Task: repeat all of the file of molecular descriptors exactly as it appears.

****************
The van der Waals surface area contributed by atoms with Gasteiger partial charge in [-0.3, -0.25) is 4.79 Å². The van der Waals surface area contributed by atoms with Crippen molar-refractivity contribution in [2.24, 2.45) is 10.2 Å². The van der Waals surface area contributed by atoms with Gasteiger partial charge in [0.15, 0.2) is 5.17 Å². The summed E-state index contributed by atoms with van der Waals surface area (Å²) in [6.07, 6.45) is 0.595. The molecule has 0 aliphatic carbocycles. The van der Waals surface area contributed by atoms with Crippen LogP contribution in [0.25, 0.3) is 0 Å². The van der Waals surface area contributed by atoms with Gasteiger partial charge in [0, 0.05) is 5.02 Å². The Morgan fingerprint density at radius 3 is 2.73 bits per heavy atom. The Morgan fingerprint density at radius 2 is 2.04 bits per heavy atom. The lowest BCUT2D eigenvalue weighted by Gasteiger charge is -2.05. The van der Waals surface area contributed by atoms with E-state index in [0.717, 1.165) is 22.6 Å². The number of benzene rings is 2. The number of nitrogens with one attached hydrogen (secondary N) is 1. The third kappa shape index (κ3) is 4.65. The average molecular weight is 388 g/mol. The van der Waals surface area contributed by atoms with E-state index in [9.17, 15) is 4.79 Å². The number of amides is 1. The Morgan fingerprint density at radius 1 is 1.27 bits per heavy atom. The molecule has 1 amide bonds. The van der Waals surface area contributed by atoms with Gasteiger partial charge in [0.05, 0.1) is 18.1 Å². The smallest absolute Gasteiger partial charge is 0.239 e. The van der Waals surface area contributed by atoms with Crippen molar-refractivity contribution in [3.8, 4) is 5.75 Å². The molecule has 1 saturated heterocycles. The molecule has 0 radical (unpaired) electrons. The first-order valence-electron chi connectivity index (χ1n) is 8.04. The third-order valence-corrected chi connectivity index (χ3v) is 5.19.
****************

The van der Waals surface area contributed by atoms with Gasteiger partial charge in [-0.3, -0.25) is 4.79 Å². The van der Waals surface area contributed by atoms with Crippen molar-refractivity contribution in [2.24, 2.45) is 10.2 Å². The van der Waals surface area contributed by atoms with Gasteiger partial charge in [0.15, 0.2) is 5.17 Å². The summed E-state index contributed by atoms with van der Waals surface area (Å²) in [6.07, 6.45) is 0.595. The molecule has 0 aliphatic carbocycles. The van der Waals surface area contributed by atoms with Crippen LogP contribution in [0.25, 0.3) is 0 Å². The van der Waals surface area contributed by atoms with Gasteiger partial charge in [0, 0.05) is 5.02 Å². The Morgan fingerprint density at radius 3 is 2.73 bits per heavy atom. The Morgan fingerprint density at radius 2 is 2.04 bits per heavy atom. The lowest BCUT2D eigenvalue weighted by Gasteiger charge is -2.05. The van der Waals surface area contributed by atoms with E-state index in [0.717, 1.165) is 22.6 Å². The number of benzene rings is 2. The number of nitrogens with one attached hydrogen (secondary N) is 1. The third kappa shape index (κ3) is 4.65. The average molecular weight is 388 g/mol. The van der Waals surface area contributed by atoms with E-state index in [9.17, 15) is 4.79 Å². The number of amides is 1. The Morgan fingerprint density at radius 1 is 1.27 bits per heavy atom. The molecule has 1 amide bonds. The van der Waals surface area contributed by atoms with Gasteiger partial charge in [0.05, 0.1) is 18.1 Å². The smallest absolute Gasteiger partial charge is 0.239 e. The van der Waals surface area contributed by atoms with Crippen molar-refractivity contribution in [3.8, 4) is 5.75 Å². The molecule has 1 saturated heterocycles. The molecule has 0 radical (unpaired) electrons. The first-order valence-electron chi connectivity index (χ1n) is 8.04. The third-order valence-corrected chi connectivity index (χ3v) is 5.19.